John McCain's reputation as a maverick holds true in the Jewish world, where his list of allies spans the political spectrum.
His long-term support for Israel and human rights issues along with his willingness to cross party lines has won him allies among conservative Republicans, independent Democrats and even some liberal Jews.
Topping his list of Jewish supporters is U.S. Sen. Joseph Lieberman (I-Conn.), the independent Democrat who made headlines by endorsing the presidential bid of his Republican colleague from Arizona.
Mitt Romney's pitch to Jewish voters breaks down into three components: His tough line on Iran; his record as a Republican governor who worked well with Democrats; and his belonging to an oft-misunderstood religious minority.
Romney boasts a master's degree in business from Harvard and enjoyed phenomenal success during his 14-year career orchestrating leveraged buyouts as the chairman of Bain Capital.
As the governor of Massachusetts from 2003 to 2007, he worked with a Democratic Legislature and an overwhelmingly liberal Jewish community to enact a groundbreaking "Health Care for All" law. He has a scion of a famed Mormon family; his father was Michigan's governor.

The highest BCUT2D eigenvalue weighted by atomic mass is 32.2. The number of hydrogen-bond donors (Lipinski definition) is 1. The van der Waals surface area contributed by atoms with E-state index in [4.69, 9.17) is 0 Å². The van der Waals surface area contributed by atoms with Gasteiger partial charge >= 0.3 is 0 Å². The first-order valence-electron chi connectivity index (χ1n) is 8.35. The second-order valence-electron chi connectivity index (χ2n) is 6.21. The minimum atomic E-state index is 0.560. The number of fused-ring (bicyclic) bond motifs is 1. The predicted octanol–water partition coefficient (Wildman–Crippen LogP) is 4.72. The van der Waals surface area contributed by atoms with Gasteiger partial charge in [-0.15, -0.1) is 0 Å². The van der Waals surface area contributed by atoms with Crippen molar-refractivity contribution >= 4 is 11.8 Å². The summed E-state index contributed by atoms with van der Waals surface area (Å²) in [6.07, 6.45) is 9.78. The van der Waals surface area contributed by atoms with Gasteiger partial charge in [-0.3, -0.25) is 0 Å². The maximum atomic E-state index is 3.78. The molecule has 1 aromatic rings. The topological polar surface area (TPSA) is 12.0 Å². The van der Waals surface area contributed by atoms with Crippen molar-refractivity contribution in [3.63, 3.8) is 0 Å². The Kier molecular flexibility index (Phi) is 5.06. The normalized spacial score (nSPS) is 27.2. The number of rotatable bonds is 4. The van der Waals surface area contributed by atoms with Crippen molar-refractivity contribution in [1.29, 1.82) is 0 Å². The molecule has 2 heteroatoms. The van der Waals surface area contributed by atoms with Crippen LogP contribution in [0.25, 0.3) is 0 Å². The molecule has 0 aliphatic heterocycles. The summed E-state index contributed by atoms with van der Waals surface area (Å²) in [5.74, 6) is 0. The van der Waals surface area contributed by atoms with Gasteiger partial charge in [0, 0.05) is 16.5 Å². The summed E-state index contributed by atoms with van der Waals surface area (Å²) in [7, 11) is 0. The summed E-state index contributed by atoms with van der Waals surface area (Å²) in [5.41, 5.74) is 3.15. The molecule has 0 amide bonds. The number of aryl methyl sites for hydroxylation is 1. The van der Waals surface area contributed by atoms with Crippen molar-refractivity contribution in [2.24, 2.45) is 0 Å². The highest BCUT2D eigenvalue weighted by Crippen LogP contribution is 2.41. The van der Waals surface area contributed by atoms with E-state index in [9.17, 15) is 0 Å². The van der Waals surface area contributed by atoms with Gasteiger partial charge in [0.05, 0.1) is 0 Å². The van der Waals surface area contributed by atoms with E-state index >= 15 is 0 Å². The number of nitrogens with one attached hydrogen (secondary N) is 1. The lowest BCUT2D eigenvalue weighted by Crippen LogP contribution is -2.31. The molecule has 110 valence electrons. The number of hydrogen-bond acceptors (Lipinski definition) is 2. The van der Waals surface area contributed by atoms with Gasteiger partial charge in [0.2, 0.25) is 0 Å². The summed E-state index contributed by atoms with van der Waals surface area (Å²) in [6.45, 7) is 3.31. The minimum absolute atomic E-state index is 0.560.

Ask about Barack Obama's natural constituencies and you might hear that he's the first black with a viable shot at the White House, or about his Kenyan father and his childhood in Indonesia, or the youthfulness of his followers, or the millions of Oprah junkies swooning over his candidacy.
What you might not hear is that the Illinois senator has made Jewish leaders an early stop at every stage in his political career.
Mike Huckabee was a barely known former governor of Arkansas when he attended an October house party on his behalf at the home of Jason Bedrick, New Hampshire's first Orthodox Jewish state representative.
Which is probably why no major media outlets picked up on the Republican presidential candidate's radical proposal that day for the Middle East: a Palestinian state -- in Egypt or Saudi Arabia.
"He is truly a uniter and not a divider," Bedrick recently told JTA.
Seven years of hard work cultivating the Jewish leadership in New York and nationally paid off for U.S. Sen. Hillary Rodham Clinton (D-N.Y.)
Now she's hoping to capitalize on that support as she engages in a tough battle for the Democratic nomination.